North Carolina: Supreme Court Issues Partial Stay in North Carolina Voting Case | The New York Times

The Supreme Court partly granted on Tuesday a request from North Carolina Republicans to block a voting map drawn by a federal court there. That court had interceded after finding that a map drawn by state lawmakers for the General Assembly had relied too heavily on race and had violated state laws. The Supreme Court’s order, which was brief and gave no reasons, partly blocked that decision while the justices consider whether to hear an appeal in the case. The justices seemed to split into three camps: Justices Clarence Thomas and Samuel A. Alito Jr. said they would have granted the entire request; Justices Ruth Bader Ginsburg and Sonia Sotomayor said they would have granted none of it; and Chief Justice John G. Roberts Jr. and Justices Anthony M. Kennedy, Stephen G. Breyer, Elena Kagan and Neil M. Gorsuch appeared to take the middle position. Read More

North Carolina: After Supreme Court ruling, gerrymander challengers turn to state court for relief | News & Observer

Democrats and voters who filed the first lawsuit this decade challenging North Carolina lawmakers’ redistricting plans went back to state court on Wednesday, seven years after challenging the 2011 election maps, seeking relief from districts they contend still weaken the overall influence of black voters. The request comes the day after the U.S. Supreme Court partially granted a request from Republican lawmakers to block election lines drawn by a Stanford University law professor for four state House districts in Wake County and one House district in Mecklenburg County while they appealed a three-judge panel’s ruling. Republicans contended in the federal case that some of the legal questions should have been settled in state court because they involved questions about violations to the state constitution, but now they are speaking out against further proceedings there. Read More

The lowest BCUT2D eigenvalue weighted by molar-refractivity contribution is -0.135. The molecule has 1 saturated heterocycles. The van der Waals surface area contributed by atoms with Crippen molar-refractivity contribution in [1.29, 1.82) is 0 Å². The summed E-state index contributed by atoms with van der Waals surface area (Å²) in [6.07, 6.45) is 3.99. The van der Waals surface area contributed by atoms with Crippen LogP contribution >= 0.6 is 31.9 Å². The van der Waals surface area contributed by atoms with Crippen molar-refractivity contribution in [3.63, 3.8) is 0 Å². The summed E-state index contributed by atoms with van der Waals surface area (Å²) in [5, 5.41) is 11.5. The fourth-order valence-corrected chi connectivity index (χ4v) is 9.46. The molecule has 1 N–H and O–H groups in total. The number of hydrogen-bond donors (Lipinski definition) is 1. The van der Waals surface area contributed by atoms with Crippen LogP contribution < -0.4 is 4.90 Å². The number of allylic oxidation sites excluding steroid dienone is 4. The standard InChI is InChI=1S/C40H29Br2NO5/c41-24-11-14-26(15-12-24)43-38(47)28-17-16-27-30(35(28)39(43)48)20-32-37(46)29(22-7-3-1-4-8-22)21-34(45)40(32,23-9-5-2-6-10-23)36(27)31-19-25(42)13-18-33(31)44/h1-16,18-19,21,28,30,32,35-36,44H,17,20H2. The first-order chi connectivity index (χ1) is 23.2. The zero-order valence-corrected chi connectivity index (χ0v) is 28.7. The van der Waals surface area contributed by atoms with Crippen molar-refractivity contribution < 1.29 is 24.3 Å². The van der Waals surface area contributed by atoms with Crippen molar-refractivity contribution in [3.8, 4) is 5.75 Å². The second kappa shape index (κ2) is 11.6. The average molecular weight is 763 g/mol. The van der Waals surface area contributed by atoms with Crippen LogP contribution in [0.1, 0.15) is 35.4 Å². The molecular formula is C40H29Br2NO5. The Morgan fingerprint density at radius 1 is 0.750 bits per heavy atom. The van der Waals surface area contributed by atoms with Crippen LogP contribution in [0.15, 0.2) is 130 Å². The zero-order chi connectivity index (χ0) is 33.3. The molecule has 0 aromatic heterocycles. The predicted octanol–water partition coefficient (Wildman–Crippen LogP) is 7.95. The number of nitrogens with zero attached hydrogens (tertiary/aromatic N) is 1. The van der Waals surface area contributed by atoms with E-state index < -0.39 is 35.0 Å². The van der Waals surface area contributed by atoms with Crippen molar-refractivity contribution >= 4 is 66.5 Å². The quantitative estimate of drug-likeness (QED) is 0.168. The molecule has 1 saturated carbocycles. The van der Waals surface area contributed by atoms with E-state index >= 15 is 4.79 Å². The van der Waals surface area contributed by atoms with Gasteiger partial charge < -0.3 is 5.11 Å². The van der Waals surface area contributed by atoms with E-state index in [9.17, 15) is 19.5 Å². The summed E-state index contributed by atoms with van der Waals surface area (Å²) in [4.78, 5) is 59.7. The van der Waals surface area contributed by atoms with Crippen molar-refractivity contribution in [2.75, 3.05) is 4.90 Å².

North Carolina: GOP responds to voters’ claims of bias in legislative redistricting saga | Greensboro News & Record

Attorneys for North Carolina’s legislative defendants urged Chief Justice John Roberts of the U.S. Supreme Court to issue a stay of a lower-court order that recently imposed new state House and Senate districts in the Greensboro area and several other parts of the state. They said a three-judge panel based in Greensboro mistakenly bought into arguments by civil rights activists that the lawyers for three, current Republican leaders and one former GOP legislator called illogical and unconstitutional. “In sum, plaintiffs did not properly challenge the 2017 law … and their federal law objections rest on the Orwellian claim that the legislature engaged in racial gerrymandering by not considering race,” lead lawyer Paul Clement and several others said in the petition filed Monday. Read More

North Carolina: Elections board lawsuit: Republicans drop nominees | News & Observer

In the wake of a state Supreme Court ruling, the North Carolina Republican Party is withdrawing nominations it made in April to the combined State Board of Elections and Ethics Enforcement. NCGOP General Counsel Thomas Stark sent a letter to Gov. Roy Cooper on Thursday to tell him the party “rescinds its pending nomination” because “the Governor no longer has authority to appoint to this board until further action by the General Assembly or the trial court.” Read More

North Carolina: Justices won’t move elections ruling quickly | Associated Press

The North Carolina Supreme Court on Friday refused Gov. Roy Cooper’s requests to accelerate legal action in a power struggle with Republican legislators. In one-sentence denials without explanation, the court denied motions by Cooper’s attorneys in litigation challenging the composition of the state elections and ethics board. The legal action stems from the justices’ earlier ruling favoring Cooper. Read More